3rd-review-conference

The Third Review Conference on the Ottawa Treaty (Mine Ban Treaty) will be held next week in Maputo, Mozambique from June 23 – 27. In advance of the conference, the International Campaign to Ban Landmines (ICBL) has issued a Completion Challenge,  encouraging all current States Parties to complete their major treaty obligations within the next 10 years.  In support of that challenge, Landmine Monitor has launched various publications (listed below) that track 15 years of progress in universalizing the ban on landmines, clearing contaminated lands, reducing casualties, meeting the needs of victims and survivors, and more on the international landmine crisis and efforts to relive the world of such dangerous weapons.

For more information on the history of the Ottawa Treaty and efforts leading up to the Third Review Conference, please click here.

 

Some key publications on the Ottawa Treaty and landmine action, include:

Ban

  • Banning Antipersonnel Mines: A 15-Year Overview of Major Findings – This 5-page factsheet examines trends in treaty universalization, use of antipersonnel mines, stockpiles and stockpile destruction, production and transfer, mines retained for training, and transparency reporting.
  • Mine Ban Treaty Special Issues of Concern (Articles 1, 2, 3) – This 9-page factsheet addresses sometimes controversial issues related to treaty implementation and interpretation, including assistance in joint military operations with states not party, foreign stockpiling and transit of antipersonnel mines, the applicability of the treaty to antivehicle mines with sensitive fuzes or sensitive antihandling devices, and the inappropriate retention of mines for training purposes.
  • Update of 1999 Major Findings – This special graphic adaptation uses Landmine Monitor Report 1999 major findings and adds new pop-outs to show where key indicators of progress stand today.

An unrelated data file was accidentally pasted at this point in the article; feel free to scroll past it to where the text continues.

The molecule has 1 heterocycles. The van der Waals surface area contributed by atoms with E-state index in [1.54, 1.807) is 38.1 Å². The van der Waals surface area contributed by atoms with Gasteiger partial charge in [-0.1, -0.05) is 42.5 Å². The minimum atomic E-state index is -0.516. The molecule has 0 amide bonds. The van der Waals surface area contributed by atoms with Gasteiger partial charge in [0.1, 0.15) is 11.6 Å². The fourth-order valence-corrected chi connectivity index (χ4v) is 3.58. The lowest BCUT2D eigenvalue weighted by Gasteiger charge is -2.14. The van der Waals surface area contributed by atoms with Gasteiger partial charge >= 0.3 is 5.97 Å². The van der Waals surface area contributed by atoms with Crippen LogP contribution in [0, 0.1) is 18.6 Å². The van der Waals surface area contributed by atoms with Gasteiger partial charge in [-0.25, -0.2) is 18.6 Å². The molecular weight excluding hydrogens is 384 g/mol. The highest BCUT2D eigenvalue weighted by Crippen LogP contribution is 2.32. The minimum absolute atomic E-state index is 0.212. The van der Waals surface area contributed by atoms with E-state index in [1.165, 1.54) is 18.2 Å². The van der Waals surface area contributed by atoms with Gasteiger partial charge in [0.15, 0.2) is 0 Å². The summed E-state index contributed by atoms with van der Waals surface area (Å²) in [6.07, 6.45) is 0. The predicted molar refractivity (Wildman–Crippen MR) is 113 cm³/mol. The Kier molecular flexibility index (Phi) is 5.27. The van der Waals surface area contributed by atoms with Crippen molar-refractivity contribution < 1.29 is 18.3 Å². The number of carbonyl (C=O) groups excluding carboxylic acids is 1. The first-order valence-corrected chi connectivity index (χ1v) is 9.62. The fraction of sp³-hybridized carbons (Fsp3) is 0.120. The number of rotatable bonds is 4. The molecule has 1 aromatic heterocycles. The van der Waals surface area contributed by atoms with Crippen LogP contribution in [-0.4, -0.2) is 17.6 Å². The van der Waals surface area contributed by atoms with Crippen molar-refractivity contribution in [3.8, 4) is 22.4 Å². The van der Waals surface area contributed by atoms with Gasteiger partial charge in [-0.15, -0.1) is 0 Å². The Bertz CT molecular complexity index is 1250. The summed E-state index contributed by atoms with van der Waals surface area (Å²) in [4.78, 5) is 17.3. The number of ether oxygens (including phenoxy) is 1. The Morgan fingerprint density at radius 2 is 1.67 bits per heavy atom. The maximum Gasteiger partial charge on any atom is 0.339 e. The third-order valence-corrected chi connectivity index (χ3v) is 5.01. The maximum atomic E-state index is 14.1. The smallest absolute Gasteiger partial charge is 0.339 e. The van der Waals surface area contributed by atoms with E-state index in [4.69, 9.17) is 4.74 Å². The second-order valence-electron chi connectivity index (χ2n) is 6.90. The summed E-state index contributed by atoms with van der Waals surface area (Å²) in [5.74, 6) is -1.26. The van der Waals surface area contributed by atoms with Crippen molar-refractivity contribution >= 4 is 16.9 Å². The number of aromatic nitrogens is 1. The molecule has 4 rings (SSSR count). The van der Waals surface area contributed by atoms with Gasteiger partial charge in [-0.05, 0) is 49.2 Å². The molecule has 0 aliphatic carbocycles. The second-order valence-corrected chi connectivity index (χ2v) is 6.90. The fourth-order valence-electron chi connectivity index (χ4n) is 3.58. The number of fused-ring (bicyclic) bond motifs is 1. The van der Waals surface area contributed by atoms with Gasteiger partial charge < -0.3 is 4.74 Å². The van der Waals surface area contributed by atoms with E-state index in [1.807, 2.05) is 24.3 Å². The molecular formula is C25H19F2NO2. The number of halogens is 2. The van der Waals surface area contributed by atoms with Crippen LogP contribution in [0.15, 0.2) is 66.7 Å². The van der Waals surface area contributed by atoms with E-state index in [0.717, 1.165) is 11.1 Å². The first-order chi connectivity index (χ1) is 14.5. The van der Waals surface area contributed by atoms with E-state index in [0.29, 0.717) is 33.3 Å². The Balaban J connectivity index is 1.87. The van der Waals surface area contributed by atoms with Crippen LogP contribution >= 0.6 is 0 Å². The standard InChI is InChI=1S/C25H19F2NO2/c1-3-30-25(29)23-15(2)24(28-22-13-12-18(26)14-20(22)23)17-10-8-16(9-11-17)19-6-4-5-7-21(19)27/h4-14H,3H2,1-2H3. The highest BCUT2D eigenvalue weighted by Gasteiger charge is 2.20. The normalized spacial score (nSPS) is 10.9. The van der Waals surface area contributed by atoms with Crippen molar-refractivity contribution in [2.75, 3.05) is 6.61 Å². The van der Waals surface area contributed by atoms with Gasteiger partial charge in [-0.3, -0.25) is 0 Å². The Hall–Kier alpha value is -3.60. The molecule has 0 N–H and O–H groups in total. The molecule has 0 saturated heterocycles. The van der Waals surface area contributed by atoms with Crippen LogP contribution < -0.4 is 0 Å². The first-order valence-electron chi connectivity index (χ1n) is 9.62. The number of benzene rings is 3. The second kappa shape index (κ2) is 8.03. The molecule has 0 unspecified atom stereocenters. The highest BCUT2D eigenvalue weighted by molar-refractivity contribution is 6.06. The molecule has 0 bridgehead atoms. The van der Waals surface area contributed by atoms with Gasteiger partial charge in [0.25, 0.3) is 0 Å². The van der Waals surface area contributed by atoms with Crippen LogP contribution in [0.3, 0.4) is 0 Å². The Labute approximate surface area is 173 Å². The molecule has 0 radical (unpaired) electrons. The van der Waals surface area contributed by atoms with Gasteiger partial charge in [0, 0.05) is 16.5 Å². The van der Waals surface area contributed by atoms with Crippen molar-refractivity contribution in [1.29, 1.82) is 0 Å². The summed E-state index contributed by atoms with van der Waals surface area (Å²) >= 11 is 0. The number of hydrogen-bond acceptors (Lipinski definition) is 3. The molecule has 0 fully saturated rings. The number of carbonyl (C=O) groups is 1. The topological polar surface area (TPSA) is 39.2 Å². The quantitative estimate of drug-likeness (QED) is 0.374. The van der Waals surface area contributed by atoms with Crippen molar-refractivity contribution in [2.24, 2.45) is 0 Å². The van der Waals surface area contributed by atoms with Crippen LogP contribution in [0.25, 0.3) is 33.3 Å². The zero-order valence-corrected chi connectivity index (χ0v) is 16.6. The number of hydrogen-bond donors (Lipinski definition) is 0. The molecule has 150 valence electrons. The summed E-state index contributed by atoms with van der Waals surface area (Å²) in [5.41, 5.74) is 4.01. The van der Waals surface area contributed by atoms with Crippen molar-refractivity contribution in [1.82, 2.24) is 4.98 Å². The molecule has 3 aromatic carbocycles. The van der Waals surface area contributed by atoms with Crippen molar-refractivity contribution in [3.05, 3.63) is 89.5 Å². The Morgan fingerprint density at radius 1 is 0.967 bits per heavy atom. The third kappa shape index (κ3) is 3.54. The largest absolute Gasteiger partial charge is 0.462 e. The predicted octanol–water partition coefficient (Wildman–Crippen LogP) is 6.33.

Mine action

  • Mine Action and Support for Mine Action: 1999–2014 –  This 5-page factsheet details global mine contamination and clearance efforts, especially progress made by States Parties in completing their obligation to clear all known mined areas. It features an update on international cooperation and national support to mine action that includes calendar year 2013 figures.
  • Support for Mine Action (infographic) The infographic contains 5-year summaries of trends and totals in global mine action funding, and provides key figures on recent top donors and recipients of mine action support.
  • As a separate publication, Norwegian People’s Aid will release Clearing the Mines, a 200+page report that assesses the remaining threat from antipersonnel mines. The report is based on research by the Monitor’s Mine Action team.
Casualties and victim assistance

  • Casualty trends 1999-2013 – Using data collected on casualties occurring in the 31 States Parties with significant numbers of survivors and needs from 1999 through 2013, this 9-page report highlights the decline in casualties since the Mine Ban Treaty entered into force. Despite this decrease, the number of survivors continues to grow. Over the 15-year period, the percentage of civilians impacted increased and children killed and injured remained almost half of all known casualties.  The report examines demographic trends related to incidents caused by antipersonnel mines, victim-activated improvised explosive devices (IEDs), antivehicle mines, and explosive remnants of war (ERW).
  • Victim Assistance Regional Reports (5): Africa, Americas, Asia, Europe Middle East – In a series of reports, the Monitor presents victim assistance trends in five regions, focused primarily on states with significant numbers of survivors and needs. Each report details State Party-specific actions related to availability and access to services, as well as survivor inclusion and participation. These reports also provide an overview of international cooperation and national support for mine/ERW survivors in each region. The Americas report is available in Spanish; Francophone Africa is available in French.